UK hopes that shale gas will ride to the economy’s rescue have been dealt a blow by the boss of British Gas.
Sam Laidlaw, chief executive of British Gas owner Centrica (LSE: CNA.L - news) , said it would be at least a decade before the UK saw any shale gas production and that, even then, it would not be “the game changer we’ve seen in North America”.
In December, the Chancellor unveiled tax breaks for shale gas exploration and ended a moratorium on the controversial fracking process used to extract the gas, imposed after the technique caused minor tremors near Blackpool in 2011.
Speaking on the fringes of an energy event at the World Economic Forum in Davos , Mr Laidlaw said shale gas would not be a miracle solution to dwindling North Sea oil “partly because of the environmental concerns and partly because we don’t have a well-developed supply chain”.
He added that other obstacles included planning regulations, the “density of the population” in potential exploration areas, and “landowners’ incentives”.
Development in the UK will be “much slower” than in the US, where shale has turned the US from a net importer of gas to a potential net exporter in just three years. So fast has the revolution been that a number of US storage plants recently built to house imported gas are now being converted into processing plants for export.
Mr Laidlaw’s comments come amid speculation that Centrica is preparing to take a stake in Cuadrilla, the private equity owned oil and gas developer. Cuadrilla has estimated that there is 200 trillion cubic feet of gas in the Bowland Shale, although it has yet to establish how much is recoverable.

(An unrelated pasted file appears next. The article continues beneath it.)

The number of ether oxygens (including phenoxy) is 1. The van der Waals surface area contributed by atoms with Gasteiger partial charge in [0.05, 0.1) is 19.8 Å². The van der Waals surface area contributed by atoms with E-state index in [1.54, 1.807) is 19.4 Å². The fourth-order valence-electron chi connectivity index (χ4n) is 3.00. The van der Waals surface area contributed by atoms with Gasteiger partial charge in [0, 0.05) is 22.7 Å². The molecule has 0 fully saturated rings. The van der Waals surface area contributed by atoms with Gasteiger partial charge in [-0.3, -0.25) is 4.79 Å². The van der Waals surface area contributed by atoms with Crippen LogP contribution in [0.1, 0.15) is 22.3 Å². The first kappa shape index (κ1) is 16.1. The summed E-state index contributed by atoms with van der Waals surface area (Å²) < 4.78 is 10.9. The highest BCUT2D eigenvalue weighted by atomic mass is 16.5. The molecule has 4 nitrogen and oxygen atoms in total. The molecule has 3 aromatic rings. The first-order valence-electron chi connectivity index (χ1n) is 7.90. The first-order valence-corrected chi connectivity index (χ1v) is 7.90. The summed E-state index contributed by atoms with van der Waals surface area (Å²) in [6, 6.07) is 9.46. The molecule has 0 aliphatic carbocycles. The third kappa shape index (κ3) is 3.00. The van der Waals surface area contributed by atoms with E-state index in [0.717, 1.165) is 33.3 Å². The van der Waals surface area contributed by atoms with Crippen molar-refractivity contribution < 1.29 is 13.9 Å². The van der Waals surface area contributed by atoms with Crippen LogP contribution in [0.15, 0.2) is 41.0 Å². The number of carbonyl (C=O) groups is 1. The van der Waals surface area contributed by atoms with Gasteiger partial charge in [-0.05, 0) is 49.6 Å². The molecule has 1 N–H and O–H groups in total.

Cuadrilla earlier this month revealed it is in early discussions with a number of parties about developing the project. Centrica has not confirmed its interest and Mr Laidlaw refused to comment.
Some US energy specialists at Davos have expressed doubts about whether the UK has the political will to push ahead with shale gas in the face of likely local resistance citing the same obstacles as Mr Laidlaw.
Delegates at Davos have heard the US shale gas revolution described as “the most significant global economic event of the last few years” that will reshape the geopolitical framework of the Middle East as the US becomes energy self-sufficient.
Gas prices have fallen and are increasingly replacing higher carbon coal-fired power, bringing down emissions.